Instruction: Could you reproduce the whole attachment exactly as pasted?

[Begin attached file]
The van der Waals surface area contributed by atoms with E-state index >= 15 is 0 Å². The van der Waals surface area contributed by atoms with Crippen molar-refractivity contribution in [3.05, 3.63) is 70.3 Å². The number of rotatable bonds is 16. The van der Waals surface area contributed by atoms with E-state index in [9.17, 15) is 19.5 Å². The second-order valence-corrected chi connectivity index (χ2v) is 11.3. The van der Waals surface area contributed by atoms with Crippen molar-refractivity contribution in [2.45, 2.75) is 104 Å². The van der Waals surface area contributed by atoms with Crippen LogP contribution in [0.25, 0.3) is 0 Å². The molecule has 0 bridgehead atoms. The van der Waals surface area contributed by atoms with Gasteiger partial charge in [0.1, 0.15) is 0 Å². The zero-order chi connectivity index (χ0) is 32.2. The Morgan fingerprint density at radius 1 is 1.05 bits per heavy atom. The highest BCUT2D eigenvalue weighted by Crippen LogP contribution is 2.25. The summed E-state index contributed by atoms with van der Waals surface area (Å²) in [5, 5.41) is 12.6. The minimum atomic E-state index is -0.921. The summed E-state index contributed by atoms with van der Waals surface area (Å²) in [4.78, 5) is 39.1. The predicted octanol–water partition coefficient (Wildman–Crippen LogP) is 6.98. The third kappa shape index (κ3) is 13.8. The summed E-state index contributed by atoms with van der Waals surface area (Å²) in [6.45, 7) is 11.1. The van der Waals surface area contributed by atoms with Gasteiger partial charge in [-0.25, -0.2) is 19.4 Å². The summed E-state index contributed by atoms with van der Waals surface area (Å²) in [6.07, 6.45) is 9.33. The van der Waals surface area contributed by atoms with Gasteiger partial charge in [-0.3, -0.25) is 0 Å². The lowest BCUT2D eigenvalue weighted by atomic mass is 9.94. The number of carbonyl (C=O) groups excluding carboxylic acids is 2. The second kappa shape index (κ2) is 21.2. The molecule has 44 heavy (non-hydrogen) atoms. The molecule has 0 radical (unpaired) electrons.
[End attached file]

The van der Waals surface area contributed by atoms with E-state index >= 15 is 0 Å². The van der Waals surface area contributed by atoms with Crippen molar-refractivity contribution in [3.05, 3.63) is 70.3 Å². The number of rotatable bonds is 16. The van der Waals surface area contributed by atoms with E-state index in [9.17, 15) is 19.5 Å². The second-order valence-corrected chi connectivity index (χ2v) is 11.3. The van der Waals surface area contributed by atoms with Crippen molar-refractivity contribution in [2.45, 2.75) is 104 Å². The van der Waals surface area contributed by atoms with Crippen LogP contribution in [0.25, 0.3) is 0 Å². The molecule has 0 bridgehead atoms. The van der Waals surface area contributed by atoms with Gasteiger partial charge in [0.1, 0.15) is 0 Å². The zero-order chi connectivity index (χ0) is 32.2. The Morgan fingerprint density at radius 1 is 1.05 bits per heavy atom. The highest BCUT2D eigenvalue weighted by Crippen LogP contribution is 2.25. The summed E-state index contributed by atoms with van der Waals surface area (Å²) in [5, 5.41) is 12.6. The minimum atomic E-state index is -0.921. The summed E-state index contributed by atoms with van der Waals surface area (Å²) in [4.78, 5) is 39.1. The predicted octanol–water partition coefficient (Wildman–Crippen LogP) is 6.98. The third kappa shape index (κ3) is 13.8. The summed E-state index contributed by atoms with van der Waals surface area (Å²) in [6.45, 7) is 11.1. The van der Waals surface area contributed by atoms with Gasteiger partial charge in [-0.25, -0.2) is 19.4 Å². The summed E-state index contributed by atoms with van der Waals surface area (Å²) in [6.07, 6.45) is 9.33. The van der Waals surface area contributed by atoms with Gasteiger partial charge in [-0.3, -0.25) is 0 Å². The lowest BCUT2D eigenvalue weighted by atomic mass is 9.94. The number of carbonyl (C=O) groups excluding carboxylic acids is 2. The second kappa shape index (κ2) is 21.2. The molecule has 44 heavy (non-hydrogen) atoms. The molecule has 0 radical (unpaired) electrons.